Douglas County Commission approves employee health care plan; costs for county, workers will increase by 6.9%

photo by: Dylan Lysen

Douglas County Commissioners Nancy Thellman, left, Patrick Kelly, center, and Michelle Derusseau, right, listen to public comment during their meeting on Wednesday, Feb. 19 2020.

Douglas County will see an increase in costs for its employee health care plan, but the county administrator says it’s a better situation than what the county has experienced in the recent past.

The Douglas County Commission on Wednesday approved a health care plan with a 6.9% increase in county funding, about $580,000, bringing the county’s total contribution to just under $9 million. County employees’ contribution to the plan will also increase by 6.9%, which is about $154,000.

Despite the increased costs, County Administrator Sarah Plinsky said the county’s employees generally supported the plan, and she said the costs will be increasing by a lower amount than in the past. Plinsky told the Journal-World an increase between 5% and 8% is about the national average, while the total cost of the county’s employee health plan increased by more than that in each of the last two years.

“This is a pretty good renewal for us, considering the last couple of years,” Plinsky said during the meeting.

The plan is a one-year renewal with Trustmark that will begin on June 1 and last until May 31, 2021. County staff had recommended the plan over two other options. The first “baseline” plan offered a total cost increase of $906,000, about 8.5%, without any coverage changes. The other was the “option 2” plan, which offered a total cost increase of $655,200, about 6.1%, but would have increased the deductible and out-of-pocket maximum by a larger amount than the plan the commission chose.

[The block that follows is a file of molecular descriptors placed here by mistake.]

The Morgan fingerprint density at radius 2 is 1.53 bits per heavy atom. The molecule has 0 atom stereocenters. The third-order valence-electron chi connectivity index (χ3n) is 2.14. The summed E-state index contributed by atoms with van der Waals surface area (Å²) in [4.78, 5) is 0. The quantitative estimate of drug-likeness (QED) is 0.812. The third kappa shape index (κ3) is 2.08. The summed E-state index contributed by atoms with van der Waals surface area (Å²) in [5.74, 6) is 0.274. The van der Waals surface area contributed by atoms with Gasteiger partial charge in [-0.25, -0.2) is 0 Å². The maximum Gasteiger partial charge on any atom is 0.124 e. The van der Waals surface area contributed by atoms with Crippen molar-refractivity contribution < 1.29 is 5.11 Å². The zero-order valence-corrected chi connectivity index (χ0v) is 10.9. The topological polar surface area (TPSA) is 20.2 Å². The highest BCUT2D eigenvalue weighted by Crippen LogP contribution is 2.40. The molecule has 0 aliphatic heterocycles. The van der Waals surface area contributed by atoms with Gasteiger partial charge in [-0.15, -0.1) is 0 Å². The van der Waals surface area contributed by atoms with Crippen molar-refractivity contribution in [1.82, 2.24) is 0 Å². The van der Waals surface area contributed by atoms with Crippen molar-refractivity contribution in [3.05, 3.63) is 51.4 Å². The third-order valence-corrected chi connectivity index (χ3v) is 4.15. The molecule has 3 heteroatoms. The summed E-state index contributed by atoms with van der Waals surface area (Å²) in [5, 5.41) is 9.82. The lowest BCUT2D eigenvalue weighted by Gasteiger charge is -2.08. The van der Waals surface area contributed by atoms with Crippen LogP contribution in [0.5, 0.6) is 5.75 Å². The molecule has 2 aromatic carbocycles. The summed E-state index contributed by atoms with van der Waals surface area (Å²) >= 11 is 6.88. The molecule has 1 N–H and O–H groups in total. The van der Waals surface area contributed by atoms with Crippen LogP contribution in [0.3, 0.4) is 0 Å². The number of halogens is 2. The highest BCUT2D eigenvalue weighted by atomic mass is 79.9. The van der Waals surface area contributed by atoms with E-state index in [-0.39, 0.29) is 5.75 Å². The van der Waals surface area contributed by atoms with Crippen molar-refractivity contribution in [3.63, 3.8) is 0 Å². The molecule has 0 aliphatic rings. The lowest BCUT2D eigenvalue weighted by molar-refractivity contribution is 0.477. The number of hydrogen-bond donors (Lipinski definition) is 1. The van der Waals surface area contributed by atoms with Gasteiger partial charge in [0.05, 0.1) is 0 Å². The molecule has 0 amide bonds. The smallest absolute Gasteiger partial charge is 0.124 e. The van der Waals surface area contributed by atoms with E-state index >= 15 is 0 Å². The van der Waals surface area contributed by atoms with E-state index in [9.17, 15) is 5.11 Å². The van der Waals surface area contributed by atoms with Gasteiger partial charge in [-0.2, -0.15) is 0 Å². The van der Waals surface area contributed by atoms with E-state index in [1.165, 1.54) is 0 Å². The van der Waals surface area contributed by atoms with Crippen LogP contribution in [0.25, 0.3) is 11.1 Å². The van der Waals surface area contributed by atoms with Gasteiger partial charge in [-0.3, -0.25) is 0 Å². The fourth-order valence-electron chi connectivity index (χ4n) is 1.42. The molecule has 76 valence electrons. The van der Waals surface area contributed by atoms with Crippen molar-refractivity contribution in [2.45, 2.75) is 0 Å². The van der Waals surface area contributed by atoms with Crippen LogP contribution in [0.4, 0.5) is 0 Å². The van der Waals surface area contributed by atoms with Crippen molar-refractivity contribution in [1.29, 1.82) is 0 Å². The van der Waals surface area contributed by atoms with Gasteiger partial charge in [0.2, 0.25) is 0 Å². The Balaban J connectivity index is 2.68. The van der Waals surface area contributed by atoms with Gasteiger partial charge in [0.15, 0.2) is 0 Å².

In other business, the commissioners met with members of the Heritage Conservation Council to discuss the council’s past work and its future plans.

During the discussion, the council asked the county for an extra $15,000 of funding in the 2021 budget. However, the group said it understands the ongoing coronavirus pandemic has changed the economic outlook of the county.

Commission Chair Patrick Kelly said he appreciated their understanding of the situation. He said the commissioners are not in the position to consider the request just yet.

“It’s just too early,” Kelly said. “We’re going to have some tough decisions to make come budget time.”

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